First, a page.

From February 20 until March 4, 2015, the FBI continued to operate Playpen while infecting users computers with malware in hopes that it would lead to identifying information, such as an internet protocol (IP) address.
During its 12 day reign as the king of all child sexual abuse sites, the FBI garnered some 1,300 of these IP addresses.
Sting operations featuring Deep Web honeypots aren’t new to the FBI.
In 2011, the bureau used NIT — albeit a different type of exploit — on three hidden services (Deep Web websites) hosting lewd images of minors. Users of these services were targeted through a Flash application that would ping a users real IP address back to an FBI-controlled server rather than routing the traffic through TOR, as intended.
But this operation, in comparison, was small potatoes in comparison to Pacifier. The FBI was only able to collect 25 IP addresses.
With Pacifier, the FBI went bigger. To catch a criminal, it seems, you have to become one. And that’s exactly what the FBI did, at least according to the legal professionals involved in the case.
Was the operation legal?
First, it’s important to understand that what the FBI did resides very much in the grey area of our legal system. As much as I tried, securing a conclusive and concrete answer to the legality of the FBI running this type of site proved elusive.
New York attorney Joseph Potashnik informed me that in federal cases this kind of conduct by law enforcment is legal. He wasn’t alone.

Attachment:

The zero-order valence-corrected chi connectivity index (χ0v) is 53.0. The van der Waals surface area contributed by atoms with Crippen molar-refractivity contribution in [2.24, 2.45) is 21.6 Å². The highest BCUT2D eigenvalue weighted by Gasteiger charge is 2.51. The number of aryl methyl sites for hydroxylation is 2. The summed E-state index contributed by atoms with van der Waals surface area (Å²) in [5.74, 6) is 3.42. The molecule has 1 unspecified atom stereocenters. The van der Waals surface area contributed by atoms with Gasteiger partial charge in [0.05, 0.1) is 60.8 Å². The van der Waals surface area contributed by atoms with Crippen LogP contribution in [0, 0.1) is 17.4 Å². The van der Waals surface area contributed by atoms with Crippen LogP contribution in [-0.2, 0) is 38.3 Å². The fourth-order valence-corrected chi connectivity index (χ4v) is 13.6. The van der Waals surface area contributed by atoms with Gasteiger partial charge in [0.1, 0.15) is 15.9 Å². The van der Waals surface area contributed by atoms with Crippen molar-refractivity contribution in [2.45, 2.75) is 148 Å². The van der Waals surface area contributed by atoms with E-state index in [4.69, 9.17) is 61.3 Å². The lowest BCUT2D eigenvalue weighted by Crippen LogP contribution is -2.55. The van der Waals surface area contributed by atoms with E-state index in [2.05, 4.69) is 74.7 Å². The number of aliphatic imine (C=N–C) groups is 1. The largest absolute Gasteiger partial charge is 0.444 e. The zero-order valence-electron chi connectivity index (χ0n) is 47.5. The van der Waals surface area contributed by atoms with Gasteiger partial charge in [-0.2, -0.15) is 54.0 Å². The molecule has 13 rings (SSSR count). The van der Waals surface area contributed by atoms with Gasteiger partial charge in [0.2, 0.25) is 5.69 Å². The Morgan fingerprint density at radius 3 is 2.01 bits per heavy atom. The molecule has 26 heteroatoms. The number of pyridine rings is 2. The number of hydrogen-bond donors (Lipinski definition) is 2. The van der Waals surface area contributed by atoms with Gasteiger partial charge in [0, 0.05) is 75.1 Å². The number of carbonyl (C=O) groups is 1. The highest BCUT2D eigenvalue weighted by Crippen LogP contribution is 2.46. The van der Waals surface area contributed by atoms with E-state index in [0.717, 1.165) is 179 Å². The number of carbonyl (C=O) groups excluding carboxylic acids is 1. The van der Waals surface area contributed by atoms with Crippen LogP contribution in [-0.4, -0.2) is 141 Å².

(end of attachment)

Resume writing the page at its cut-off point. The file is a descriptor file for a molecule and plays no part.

An attorney who preferred not to be named remarked that it was not only legal, but it was “abused by the government on a regular basis” in other cases he’s tried, citing an officer that committed a sex act with a prostitute and then charged her with prostitution.
Oddly enough, he wasn’t the only attorney to use that reference.
Others, like attorneys Mark McBride and Norm Pattis disagreed. According to McBride, who has defended these types of cases before, “It’s definitely not legal.”
Attorney Christopher Eskew noted that it wasn’t legal, but it wouldn’t be a case the US government would prosecute.
In short, there isn’t a clear answer as to the legality of what the FBI did. The agency did secure a warrant, but the warrant was strictly for the usage of the NIT, not running a lewd site disseminating explicit images and video of children.
It’s not even clear if the federal judge that signed the warrant understood the scope of what he was authorizing.
A Motherboard piece detailed this exchange between Judge Robert J. Bryan and defense attorney Colin Fieman, who is representing one of the accused, Jay Michaud: